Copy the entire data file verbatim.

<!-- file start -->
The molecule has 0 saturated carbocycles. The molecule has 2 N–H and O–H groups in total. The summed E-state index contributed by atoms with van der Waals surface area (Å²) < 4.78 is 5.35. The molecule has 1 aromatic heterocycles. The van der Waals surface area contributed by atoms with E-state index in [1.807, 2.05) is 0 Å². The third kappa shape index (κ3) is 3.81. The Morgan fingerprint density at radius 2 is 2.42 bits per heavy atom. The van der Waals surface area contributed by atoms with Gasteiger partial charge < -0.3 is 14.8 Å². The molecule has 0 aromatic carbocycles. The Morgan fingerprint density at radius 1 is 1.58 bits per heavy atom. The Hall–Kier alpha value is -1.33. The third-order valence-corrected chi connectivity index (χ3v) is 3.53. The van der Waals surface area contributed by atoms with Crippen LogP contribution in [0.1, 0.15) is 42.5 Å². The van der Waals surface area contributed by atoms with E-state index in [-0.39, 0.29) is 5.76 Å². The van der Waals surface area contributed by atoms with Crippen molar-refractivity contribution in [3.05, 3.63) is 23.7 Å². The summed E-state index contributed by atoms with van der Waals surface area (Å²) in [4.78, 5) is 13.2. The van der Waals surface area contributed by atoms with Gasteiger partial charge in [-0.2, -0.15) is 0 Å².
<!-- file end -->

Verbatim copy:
The molecule has 0 saturated carbocycles. The molecule has 2 N–H and O–H groups in total. The summed E-state index contributed by atoms with van der Waals surface area (Å²) < 4.78 is 5.35. The molecule has 1 aromatic heterocycles. The van der Waals surface area contributed by atoms with E-state index in [1.807, 2.05) is 0 Å². The third kappa shape index (κ3) is 3.81. The Morgan fingerprint density at radius 2 is 2.42 bits per heavy atom. The van der Waals surface area contributed by atoms with Gasteiger partial charge < -0.3 is 14.8 Å². The molecule has 0 aromatic carbocycles. The Morgan fingerprint density at radius 1 is 1.58 bits per heavy atom. The Hall–Kier alpha value is -1.33. The third-order valence-corrected chi connectivity index (χ3v) is 3.53. The van der Waals surface area contributed by atoms with Crippen LogP contribution in [0.1, 0.15) is 42.5 Å². The van der Waals surface area contributed by atoms with E-state index in [-0.39, 0.29) is 5.76 Å². The van der Waals surface area contributed by atoms with Crippen molar-refractivity contribution in [3.05, 3.63) is 23.7 Å². The summed E-state index contributed by atoms with van der Waals surface area (Å²) in [4.78, 5) is 13.2. The van der Waals surface area contributed by atoms with Gasteiger partial charge in [-0.2, -0.15) is 0 Å².